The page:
The bill had been co-sponsored by the First Lady, the Ministry of Women’s Affairs, Social Development and Gender Empowerment, Office of the Special Adviser to the governor on Planning and Millennium Development Goals, as well as the state chapter of International Federation of Women Lawyers. The legislation protects both the male and female gender against physical and psychological abuse and violence. The new law also frowns on harmful traditional practices such as Female Genital Mutilation and widowhood rites, imposition of dress codes under any guise, child marriage, and criminalising pregnancy outside marriage. How has the state been able to enforce the law, particularly in the area of prosecuting those involved in domestic violence against their spouses? Mrs Fayemi says: “Yes, we have challenges, in that it’s very difficult to prosecute the cases, especially in respect of sexual violence.

The infrastructure is not in place yet to protect and support the victims. Soon, we will inaugurate a management committee on the law, and put in place processes to encourage people to come out with such cases. We will try and reduce the level of impunity. It’s going to be work in progress, but we’re on the right track.” Erelu Fayemi has equally championed the Ekiti Development Foundation (EDF). What’s it all about? “It was established as an opportunity to bring back to Ekiti the work I’ve done in international circles. We focus on complementing the work of the government. We work on women’s rights, health, maternal and infant mortality, we also do lots of work on arts and culture. Again, we do a lot on social welfare, getting people to fend for themselves, and developmental efforts for women generally. We support civil society organisations, cooperatives, associations, networks and community based groups.”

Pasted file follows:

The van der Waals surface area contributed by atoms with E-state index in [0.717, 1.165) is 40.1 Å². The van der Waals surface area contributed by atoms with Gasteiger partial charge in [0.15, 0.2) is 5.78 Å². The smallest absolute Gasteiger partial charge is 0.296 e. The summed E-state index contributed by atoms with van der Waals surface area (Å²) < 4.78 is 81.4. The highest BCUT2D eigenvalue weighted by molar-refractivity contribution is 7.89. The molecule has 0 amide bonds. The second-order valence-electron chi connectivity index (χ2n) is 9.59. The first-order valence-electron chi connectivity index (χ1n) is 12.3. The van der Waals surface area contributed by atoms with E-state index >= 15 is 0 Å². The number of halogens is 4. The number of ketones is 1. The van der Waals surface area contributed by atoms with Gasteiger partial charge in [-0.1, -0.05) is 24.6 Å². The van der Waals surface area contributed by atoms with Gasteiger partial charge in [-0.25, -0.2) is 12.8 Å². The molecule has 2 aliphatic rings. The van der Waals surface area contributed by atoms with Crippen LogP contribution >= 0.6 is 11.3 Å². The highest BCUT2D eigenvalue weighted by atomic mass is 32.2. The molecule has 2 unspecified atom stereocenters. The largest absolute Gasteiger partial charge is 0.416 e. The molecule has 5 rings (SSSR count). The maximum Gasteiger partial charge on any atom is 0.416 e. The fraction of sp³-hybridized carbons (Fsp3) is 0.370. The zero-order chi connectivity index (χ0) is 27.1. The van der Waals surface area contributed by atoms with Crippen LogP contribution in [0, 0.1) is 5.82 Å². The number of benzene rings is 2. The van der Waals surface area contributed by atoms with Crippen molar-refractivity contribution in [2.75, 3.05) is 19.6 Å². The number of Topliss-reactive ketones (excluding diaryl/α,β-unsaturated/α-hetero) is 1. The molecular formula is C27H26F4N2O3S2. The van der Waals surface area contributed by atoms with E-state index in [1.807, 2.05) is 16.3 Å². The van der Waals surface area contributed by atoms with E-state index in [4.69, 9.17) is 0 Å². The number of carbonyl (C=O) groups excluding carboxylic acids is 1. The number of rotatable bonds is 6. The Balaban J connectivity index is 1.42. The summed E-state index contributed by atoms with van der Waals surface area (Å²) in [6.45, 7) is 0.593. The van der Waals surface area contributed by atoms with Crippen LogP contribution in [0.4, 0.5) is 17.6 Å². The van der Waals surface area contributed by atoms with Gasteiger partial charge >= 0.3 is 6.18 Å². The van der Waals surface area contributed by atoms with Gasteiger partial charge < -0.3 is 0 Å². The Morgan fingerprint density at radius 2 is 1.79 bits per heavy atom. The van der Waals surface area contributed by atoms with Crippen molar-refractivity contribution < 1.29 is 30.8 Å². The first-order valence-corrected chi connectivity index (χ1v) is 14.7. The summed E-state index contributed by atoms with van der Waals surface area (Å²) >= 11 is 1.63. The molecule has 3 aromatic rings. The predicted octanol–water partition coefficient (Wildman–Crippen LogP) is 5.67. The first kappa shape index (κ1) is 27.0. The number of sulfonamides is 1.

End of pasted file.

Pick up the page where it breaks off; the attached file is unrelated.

President Barack Obama of the United States of America, on a visit to Ghana a couple of years back, had said Africa does not need strongmen, but rather strong institutions. How does Mrs Fayemi view this, vis-à-vis her husband’s position? “We must build institutions that are sustainable and long-lasting,” she posits. “We need strong institutions at all levels. My husband will be extremely happy if he leaves strong institutions as legacy. He seeks a rebranding of Ekiti as land of honour, and he wants the core values of honesty, integrity, hard work inculcated in all. “We need strong leaders as well as strongmen. Kayode Fayemi is an example of a strong leader.

You don’t become a strong leader by necessarily telling people ‘I don’t give a damn.’ We need leaders who are compassionate, intelligent, can listen, and study the signs of the times. We need selfless leaders, strong to build strong institutions.” Dr Fayemi coasted into office in 2010, in a blaze of glory. And the expectations from him were high, rather too high in a state with lean finances like Ekiti. So, in the first year in office, there were a lot of murmurings from the average Ekiti people.

Two years down the line, however, the songs are changing. People now see hope in the horizon, as the policies of the administration are emerging. How did Mrs Fayemi feel when it seemed her husband was going to lose the support of the people? “It was a tense period,” she admits. “When you get negative feedback, it gets to you. I’m glad it was a phase that has passed.

People can now look back and see that Rome was not built in a day. I was low and reflective at that time, but now, my enthusiasm has been revived. People can now see results, and I’m glad. Ekiti people have fared better under Gov Fayemi, and this is just the beginning.”

•Tomorrow: Gov Fayemi speaks on 2 years in office


This article was first published on 18 October 2012.

Last modified: October 18, 2012